Worried about advanced arms in the hands of people who shift their stands every few years? Selling F-16’s to Iraq sparked concerns among Iraq’s neighbors. The White House said the deal will not affect the basic military balance in the region; unfortunately, they were obviously addressing Israel more than any other country in the region.
To GCC states, Selling F-16 air craft to Iraq is the tip of the iceberg. Greedy arms companies such as General Dynamics Corp., Boeing Co. and Raytheon Co. with amateur politicians from the new conservatives running the U.S foreign policy teamed up to create an Iraqi monster, who will be the cause of the next crisis. First it was the Baghdad/Washington long-term security pact, fully loaded with billions of dollars from oil sales, Iraq is emerging as the biggest client for a wide range of U.S. weapons, as it seeks to strengthen and professionalize its fighting force.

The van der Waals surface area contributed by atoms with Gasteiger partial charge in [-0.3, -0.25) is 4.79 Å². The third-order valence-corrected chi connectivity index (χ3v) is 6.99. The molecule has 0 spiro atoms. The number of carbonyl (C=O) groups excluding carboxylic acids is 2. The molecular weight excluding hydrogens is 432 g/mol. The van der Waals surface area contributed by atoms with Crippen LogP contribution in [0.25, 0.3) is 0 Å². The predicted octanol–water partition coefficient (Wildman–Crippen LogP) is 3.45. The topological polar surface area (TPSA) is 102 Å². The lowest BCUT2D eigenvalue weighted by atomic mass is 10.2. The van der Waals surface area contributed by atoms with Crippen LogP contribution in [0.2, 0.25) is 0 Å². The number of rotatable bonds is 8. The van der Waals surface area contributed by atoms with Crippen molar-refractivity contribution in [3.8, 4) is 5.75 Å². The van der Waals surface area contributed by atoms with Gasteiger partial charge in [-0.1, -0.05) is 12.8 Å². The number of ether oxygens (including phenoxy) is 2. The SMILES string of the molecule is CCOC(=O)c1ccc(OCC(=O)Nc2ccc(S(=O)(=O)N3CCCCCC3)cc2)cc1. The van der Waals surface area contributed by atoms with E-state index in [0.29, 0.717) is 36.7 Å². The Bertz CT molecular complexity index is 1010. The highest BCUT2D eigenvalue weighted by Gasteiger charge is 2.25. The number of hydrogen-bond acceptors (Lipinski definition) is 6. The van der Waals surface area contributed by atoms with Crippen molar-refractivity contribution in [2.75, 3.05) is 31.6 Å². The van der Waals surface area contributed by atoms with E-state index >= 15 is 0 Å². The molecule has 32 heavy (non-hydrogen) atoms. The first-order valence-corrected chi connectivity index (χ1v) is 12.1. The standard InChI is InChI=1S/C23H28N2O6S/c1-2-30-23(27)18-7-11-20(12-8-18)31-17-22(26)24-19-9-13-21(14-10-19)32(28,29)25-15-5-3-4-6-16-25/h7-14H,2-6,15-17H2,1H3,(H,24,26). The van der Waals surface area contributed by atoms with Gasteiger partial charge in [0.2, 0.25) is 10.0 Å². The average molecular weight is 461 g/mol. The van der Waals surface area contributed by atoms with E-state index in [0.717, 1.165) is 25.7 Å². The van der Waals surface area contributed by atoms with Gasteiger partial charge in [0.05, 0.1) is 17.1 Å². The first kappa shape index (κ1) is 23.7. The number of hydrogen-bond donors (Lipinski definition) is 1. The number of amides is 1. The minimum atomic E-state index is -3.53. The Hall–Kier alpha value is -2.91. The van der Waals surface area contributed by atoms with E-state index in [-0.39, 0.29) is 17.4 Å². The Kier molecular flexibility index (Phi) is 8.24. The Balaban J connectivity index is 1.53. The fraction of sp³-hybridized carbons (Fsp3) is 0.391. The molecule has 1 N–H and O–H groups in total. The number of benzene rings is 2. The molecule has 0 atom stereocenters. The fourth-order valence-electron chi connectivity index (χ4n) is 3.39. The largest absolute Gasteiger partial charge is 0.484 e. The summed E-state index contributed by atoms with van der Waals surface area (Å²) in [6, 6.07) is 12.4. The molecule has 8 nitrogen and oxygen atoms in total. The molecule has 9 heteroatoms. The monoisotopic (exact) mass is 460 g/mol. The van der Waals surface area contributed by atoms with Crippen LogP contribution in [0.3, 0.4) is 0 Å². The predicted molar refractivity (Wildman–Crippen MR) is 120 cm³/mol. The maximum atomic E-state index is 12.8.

Iraq is seeking more than 400 armored vehicles plus six C-130 transport planes. Iraq also was seeking to buy 24 Textron Inc Bell Armed 407 or 24 Boeing AH-6 helicopters along with 565 120mm mortars, 665 81mm mortars, 200 AGM-114M Hellfire Missiles and other arms valued at as much as $2.4 billion.
The Iraqis have a good chance of getting the weapons they want, as far as officials in Washington are concerned and the Defense industry would be more than glad to supply them.
F-16s enables Iraqi forces to conduct successful air strikes, but Iraq still needs several years before they would be able to operate such activities. But because the Iraqis can’t be trusted, Israel will ask the Americans for some technical arrangements similar to those agreed upon before the Gulf deal was finalized. That will make these airplanes incapable of threatening the Jewish state.
Sadly, Iraq will turn its head the other way, only to use the new weapons to harass neighbors, as it did in the past. Clearly, funding an internal security force was a better idea than selling F-16’s or the other arms to Iraq. Selling the Falcon to Iraq will be the price of a reduced US presence in the region but what will be the price that GCC states have to pay to ensure their safety in the near future